3. Acting, Responding, and Measuring Productivity
As previously mentioned, you must decide which actions make the most sense for your entire organization. After all, we believe productivity is at its best when it’s coupled with a healthy culture, engaged employees, and sustainable wellness levels. Once this is decided, you should implement actionable productivity improvements. To truly understand if improvements have been made you must continually measure productivity by digging into productivity metrics and collecting feedback.
Achieving a Lasting Impact with Productivity Management
Before we can start redefining productivity measurement, let’s circle back around to the definition of outputs and inputs again. Outputs are tangible productivity metrics we can see. They are unique to each enterprise or small business but are generally defined either as the product or service that is provided to the market or the team’s function to the larger organization. Outputs can be anything from the total number of articles published this month, to how many sales leads were generated, to how many new products were put on the market.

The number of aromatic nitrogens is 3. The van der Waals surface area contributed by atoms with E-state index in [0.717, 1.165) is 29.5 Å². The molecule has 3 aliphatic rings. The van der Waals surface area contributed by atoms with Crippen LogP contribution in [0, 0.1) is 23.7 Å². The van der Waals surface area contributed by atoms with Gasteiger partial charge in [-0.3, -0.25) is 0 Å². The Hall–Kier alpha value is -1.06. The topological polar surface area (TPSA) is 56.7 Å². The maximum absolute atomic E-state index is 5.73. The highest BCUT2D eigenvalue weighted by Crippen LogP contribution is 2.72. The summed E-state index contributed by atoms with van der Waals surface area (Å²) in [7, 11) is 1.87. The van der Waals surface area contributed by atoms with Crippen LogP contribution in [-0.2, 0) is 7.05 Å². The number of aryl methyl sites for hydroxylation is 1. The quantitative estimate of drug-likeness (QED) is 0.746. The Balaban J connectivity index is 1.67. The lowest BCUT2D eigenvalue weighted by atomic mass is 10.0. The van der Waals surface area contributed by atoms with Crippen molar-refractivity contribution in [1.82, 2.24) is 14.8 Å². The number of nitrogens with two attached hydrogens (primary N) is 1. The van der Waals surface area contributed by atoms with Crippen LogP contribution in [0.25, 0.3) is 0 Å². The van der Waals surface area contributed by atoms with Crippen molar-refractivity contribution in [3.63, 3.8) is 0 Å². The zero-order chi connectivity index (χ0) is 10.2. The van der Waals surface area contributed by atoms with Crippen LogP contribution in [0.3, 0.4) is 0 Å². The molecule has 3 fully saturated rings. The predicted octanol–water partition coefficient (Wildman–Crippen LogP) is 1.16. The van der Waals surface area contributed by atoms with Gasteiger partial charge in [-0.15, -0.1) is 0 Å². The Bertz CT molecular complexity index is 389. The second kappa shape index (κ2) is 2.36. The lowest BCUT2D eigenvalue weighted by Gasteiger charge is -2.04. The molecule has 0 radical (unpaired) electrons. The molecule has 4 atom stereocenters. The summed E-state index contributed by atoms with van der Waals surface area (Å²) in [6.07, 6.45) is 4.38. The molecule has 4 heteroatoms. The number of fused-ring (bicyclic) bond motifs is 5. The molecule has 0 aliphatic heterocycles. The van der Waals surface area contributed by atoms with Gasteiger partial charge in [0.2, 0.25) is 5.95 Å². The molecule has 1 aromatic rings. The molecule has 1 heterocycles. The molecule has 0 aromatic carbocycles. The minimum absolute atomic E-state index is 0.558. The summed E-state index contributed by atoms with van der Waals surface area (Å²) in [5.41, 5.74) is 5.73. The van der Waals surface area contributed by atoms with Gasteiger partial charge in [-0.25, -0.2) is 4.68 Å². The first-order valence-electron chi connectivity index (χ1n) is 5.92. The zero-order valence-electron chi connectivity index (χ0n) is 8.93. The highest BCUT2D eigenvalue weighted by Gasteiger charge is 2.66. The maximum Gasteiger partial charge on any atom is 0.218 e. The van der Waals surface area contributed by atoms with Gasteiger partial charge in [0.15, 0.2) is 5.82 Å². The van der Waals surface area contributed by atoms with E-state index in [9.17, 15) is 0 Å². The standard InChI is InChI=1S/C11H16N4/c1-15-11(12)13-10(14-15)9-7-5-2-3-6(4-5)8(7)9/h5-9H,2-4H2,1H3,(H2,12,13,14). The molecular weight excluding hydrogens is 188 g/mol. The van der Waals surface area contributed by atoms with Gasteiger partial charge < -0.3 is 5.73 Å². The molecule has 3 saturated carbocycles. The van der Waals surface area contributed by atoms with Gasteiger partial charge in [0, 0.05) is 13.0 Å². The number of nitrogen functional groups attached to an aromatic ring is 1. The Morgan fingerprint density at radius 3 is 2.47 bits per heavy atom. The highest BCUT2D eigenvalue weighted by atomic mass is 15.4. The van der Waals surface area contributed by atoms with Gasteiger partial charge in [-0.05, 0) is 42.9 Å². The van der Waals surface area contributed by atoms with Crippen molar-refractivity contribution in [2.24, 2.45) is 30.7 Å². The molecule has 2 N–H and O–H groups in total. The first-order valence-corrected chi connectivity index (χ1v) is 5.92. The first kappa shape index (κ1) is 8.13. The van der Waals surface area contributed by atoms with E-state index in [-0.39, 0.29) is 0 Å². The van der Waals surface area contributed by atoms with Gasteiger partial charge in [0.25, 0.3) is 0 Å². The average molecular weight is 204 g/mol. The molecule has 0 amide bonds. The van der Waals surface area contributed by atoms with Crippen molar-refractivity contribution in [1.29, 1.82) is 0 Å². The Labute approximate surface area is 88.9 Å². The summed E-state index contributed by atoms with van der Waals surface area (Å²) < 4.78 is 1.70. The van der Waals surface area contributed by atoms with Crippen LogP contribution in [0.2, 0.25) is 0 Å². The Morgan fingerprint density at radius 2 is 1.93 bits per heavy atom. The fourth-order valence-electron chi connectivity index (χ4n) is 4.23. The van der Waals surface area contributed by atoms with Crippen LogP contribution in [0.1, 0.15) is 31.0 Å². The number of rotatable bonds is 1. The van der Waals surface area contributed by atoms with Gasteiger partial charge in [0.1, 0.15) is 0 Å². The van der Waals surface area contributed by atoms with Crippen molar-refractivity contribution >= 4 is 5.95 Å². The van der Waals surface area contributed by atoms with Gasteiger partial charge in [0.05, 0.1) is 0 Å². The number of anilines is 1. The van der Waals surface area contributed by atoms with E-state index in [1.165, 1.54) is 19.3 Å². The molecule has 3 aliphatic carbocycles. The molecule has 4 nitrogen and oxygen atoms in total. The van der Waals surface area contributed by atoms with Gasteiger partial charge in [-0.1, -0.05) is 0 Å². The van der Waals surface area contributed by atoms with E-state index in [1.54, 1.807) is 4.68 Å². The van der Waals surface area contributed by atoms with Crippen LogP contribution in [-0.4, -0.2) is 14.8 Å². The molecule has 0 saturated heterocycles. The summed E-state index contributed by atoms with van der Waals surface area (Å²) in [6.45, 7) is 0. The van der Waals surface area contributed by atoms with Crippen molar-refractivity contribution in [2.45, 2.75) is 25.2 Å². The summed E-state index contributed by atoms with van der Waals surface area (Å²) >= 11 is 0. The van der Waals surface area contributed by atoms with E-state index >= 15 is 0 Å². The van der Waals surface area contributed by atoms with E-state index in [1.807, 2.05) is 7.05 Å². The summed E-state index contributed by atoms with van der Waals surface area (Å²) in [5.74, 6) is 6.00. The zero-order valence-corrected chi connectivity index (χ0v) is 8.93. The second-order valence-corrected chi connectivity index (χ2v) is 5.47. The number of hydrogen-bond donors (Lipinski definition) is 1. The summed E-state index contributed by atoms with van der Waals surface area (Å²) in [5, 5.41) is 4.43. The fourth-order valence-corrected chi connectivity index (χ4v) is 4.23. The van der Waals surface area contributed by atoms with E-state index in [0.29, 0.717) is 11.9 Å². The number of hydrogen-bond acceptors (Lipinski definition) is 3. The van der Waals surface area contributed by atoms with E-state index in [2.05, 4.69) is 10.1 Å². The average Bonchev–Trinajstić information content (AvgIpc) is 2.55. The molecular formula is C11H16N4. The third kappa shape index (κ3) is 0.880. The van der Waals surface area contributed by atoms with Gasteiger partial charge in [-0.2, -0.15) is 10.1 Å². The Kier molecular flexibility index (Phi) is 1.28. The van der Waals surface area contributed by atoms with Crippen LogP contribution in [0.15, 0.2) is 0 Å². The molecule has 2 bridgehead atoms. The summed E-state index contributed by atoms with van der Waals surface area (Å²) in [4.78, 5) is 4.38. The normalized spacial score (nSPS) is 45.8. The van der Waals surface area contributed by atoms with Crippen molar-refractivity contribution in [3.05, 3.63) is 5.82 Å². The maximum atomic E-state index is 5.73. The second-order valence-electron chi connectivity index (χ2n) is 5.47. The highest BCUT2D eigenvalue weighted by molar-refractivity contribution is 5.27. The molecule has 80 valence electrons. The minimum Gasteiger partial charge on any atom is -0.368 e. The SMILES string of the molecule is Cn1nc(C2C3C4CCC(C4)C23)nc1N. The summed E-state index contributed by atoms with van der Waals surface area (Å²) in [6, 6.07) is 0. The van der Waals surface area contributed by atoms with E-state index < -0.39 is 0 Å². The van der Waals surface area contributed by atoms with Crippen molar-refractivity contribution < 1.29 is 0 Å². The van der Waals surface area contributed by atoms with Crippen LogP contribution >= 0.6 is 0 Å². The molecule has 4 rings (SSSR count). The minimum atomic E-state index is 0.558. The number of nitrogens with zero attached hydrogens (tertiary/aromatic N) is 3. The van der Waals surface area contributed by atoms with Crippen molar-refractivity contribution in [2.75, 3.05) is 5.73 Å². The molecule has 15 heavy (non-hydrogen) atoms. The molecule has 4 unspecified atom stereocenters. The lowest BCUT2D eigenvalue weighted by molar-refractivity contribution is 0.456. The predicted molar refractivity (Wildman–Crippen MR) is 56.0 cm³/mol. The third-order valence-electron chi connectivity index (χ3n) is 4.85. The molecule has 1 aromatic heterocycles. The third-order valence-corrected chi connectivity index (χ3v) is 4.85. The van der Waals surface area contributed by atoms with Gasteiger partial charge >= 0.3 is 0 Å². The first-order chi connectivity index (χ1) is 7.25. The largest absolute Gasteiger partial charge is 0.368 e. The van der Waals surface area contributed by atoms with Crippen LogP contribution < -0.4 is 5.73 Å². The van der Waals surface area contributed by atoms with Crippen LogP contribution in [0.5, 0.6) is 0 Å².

Inputs are intangible and harder to see. They are the behaviors and processes that directly affect your outputs. For example, if your sales team is unfocused or misaligned on strategy (inputs), that could explain why sales leads might be low this month (outputs). Unlike outputs, inputs are fairly consistent across all service industries and businesses.
The three key inputs at the core of every organization are people, processes, and technology (but more on that later).
Productivity Management and Change Management
Now that you’ve taken these actions, how do you ensure that both the actions and their responses actually stick and create real change within your organization? Productivity management and change management go hand in hand and it’s important that you incorporate processes from both in the effort to improve productivity. When preparing for change, don’t leave your team hanging. You should Identify the difficulties your employees may encounter during that change and support them through the new processes. The easiest way to ensure that updated processes are adhered to and that you’ve managed change successfully is through continuous follow-up with your team. Monitor employee productivity and keep track of successful implementation. Once new productivity management processes have been implemented, request feedback from your team on how these productivity changes can be improved in the future. This step maintains communication even after the change occurs and helps boost productivity even more going forward.